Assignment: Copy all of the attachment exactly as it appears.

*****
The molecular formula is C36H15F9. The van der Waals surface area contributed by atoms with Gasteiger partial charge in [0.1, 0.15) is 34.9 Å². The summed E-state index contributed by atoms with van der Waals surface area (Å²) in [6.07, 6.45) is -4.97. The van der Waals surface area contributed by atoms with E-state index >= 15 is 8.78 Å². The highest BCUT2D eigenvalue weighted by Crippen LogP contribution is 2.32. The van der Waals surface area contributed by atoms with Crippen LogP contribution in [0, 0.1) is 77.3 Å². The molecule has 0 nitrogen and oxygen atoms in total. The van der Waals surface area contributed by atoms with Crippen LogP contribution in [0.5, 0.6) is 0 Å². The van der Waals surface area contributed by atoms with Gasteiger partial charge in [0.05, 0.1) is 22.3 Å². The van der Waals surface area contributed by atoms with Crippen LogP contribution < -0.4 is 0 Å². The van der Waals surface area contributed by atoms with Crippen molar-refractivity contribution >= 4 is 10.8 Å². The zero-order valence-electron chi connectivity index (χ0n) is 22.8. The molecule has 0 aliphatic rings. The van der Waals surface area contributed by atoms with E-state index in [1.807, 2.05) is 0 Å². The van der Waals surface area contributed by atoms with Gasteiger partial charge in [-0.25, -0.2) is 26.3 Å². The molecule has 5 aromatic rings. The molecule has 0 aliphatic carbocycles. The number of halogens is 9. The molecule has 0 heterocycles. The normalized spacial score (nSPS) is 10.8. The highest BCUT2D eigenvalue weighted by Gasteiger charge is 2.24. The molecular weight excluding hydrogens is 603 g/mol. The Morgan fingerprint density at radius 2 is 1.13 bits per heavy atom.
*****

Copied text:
The molecular formula is C36H15F9. The van der Waals surface area contributed by atoms with Gasteiger partial charge in [0.1, 0.15) is 34.9 Å². The summed E-state index contributed by atoms with van der Waals surface area (Å²) in [6.07, 6.45) is -4.97. The van der Waals surface area contributed by atoms with E-state index >= 15 is 8.78 Å². The highest BCUT2D eigenvalue weighted by Crippen LogP contribution is 2.32. The van der Waals surface area contributed by atoms with Crippen LogP contribution in [0, 0.1) is 77.3 Å². The molecule has 0 nitrogen and oxygen atoms in total. The van der Waals surface area contributed by atoms with Crippen LogP contribution in [0.5, 0.6) is 0 Å². The van der Waals surface area contributed by atoms with Gasteiger partial charge in [0.05, 0.1) is 22.3 Å². The van der Waals surface area contributed by atoms with Crippen LogP contribution < -0.4 is 0 Å². The van der Waals surface area contributed by atoms with Crippen molar-refractivity contribution >= 4 is 10.8 Å². The zero-order valence-electron chi connectivity index (χ0n) is 22.8. The molecule has 0 aliphatic rings. The van der Waals surface area contributed by atoms with E-state index in [1.807, 2.05) is 0 Å². The van der Waals surface area contributed by atoms with Gasteiger partial charge in [-0.25, -0.2) is 26.3 Å². The molecule has 5 aromatic rings. The molecule has 0 aliphatic carbocycles. The number of halogens is 9. The molecule has 0 heterocycles. The normalized spacial score (nSPS) is 10.8. The highest BCUT2D eigenvalue weighted by Gasteiger charge is 2.24. The molecular weight excluding hydrogens is 603 g/mol. The Morgan fingerprint density at radius 2 is 1.13 bits per heavy atom.